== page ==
Most undergraduate physics classes are heavy on the problem sets. But there’s more to being a scientist than solving equations.
At the Massachusetts Institute of Technology, physicist Janet Conrad teaches physics majors about another side of the job: communication.
“In most technical classes, there is one correct answer to a problem,” says MIT graduating senior Arunima Balan.
Not so in Conrad’s communications intensive class. There, students practice writing grants, debating policy and even researching and writing articles for the general public.
“It turns out you can’t get away with not writing in a physics career,” says MIT alumna Fangfei Shen, who has been a teaching assistant for the class since it first began in 2010.
Throughout the class, Conrad introduces students to physicists with jobs inside and outside academia. She also teaches them about particle physics, a topic most of them might only study in graduate school, if ever.
In the latest class, students interviewed researchers and wrote articles about the many ways to study invisible particles called neutrinos.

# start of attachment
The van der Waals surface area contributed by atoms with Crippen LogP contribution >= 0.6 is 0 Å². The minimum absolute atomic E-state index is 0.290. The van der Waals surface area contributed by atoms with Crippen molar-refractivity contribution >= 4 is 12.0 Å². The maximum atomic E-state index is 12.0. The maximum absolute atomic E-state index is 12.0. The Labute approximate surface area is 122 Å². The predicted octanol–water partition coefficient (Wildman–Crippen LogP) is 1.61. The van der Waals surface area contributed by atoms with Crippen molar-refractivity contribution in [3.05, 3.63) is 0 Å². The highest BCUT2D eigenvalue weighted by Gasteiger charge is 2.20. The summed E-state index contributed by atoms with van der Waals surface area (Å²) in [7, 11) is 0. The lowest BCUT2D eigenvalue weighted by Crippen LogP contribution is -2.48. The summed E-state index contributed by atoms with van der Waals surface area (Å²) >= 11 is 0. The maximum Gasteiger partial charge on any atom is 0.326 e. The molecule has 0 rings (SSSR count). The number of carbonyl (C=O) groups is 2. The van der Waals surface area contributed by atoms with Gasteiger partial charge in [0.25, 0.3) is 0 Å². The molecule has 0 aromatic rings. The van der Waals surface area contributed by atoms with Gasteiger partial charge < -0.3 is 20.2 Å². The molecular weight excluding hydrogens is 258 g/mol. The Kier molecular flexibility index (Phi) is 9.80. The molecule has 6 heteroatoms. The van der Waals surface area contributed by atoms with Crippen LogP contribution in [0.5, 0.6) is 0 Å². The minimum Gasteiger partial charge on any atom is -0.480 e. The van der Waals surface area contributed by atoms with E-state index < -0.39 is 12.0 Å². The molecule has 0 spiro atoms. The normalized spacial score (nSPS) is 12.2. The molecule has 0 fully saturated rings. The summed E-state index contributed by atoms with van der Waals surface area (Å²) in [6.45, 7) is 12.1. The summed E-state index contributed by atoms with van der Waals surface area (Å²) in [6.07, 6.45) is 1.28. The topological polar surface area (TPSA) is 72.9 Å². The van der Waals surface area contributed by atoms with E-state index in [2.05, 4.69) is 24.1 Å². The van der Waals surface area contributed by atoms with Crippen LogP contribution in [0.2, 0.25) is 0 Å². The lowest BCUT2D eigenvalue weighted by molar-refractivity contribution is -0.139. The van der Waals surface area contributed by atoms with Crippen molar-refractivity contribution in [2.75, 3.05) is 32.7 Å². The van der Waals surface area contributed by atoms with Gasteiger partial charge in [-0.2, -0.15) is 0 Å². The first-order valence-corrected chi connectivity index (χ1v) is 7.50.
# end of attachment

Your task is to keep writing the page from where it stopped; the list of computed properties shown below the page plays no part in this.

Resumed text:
“To write an article, you have to have the guts to pick up the phone and call someone you don’t know and ask questions about something that’s not your area of expertise,” Conrad says. Even if in the future the students wind up spending more time as interviewees than interviewers, she says, “I think it’s important for them to get on the other end of the process.”
Several of the students’ articles are collected on a website and in a booklet that will be used for public outreach in conjunction with Neutrino 2014, a conference that begins today in Boston. They also helped set up a neutrino-themed exhibit at the MIT Museum (pictured above).
As the students learned and as the articles illustrate, there are many ways to be a particle physicist. A day in the life of a particle physicist might involve hiking through an abandoned mine, drilling through Antarctic ice, setting up a particle detector at a nuclear power plant, discussing a theory at a blackboard, or discussing policy in Washington, DC.
“Physics is not just done in the lab,” says physics major and math minor Alexandra Day, who attends nearby Wellesley College, which allows students to cross-register for classes at MIT.
Conrad’s class seems to have left an impression on Day. Inspired by the experience, and with the help of a mentor and Wellesley's Albright Institute for Global Affairs, she secured a summer internship in CERN laboratory’s international relations office. In the fall, she will continue to learn about particle physics as Conrad’s student on the DAEδALUS neutrino experiment.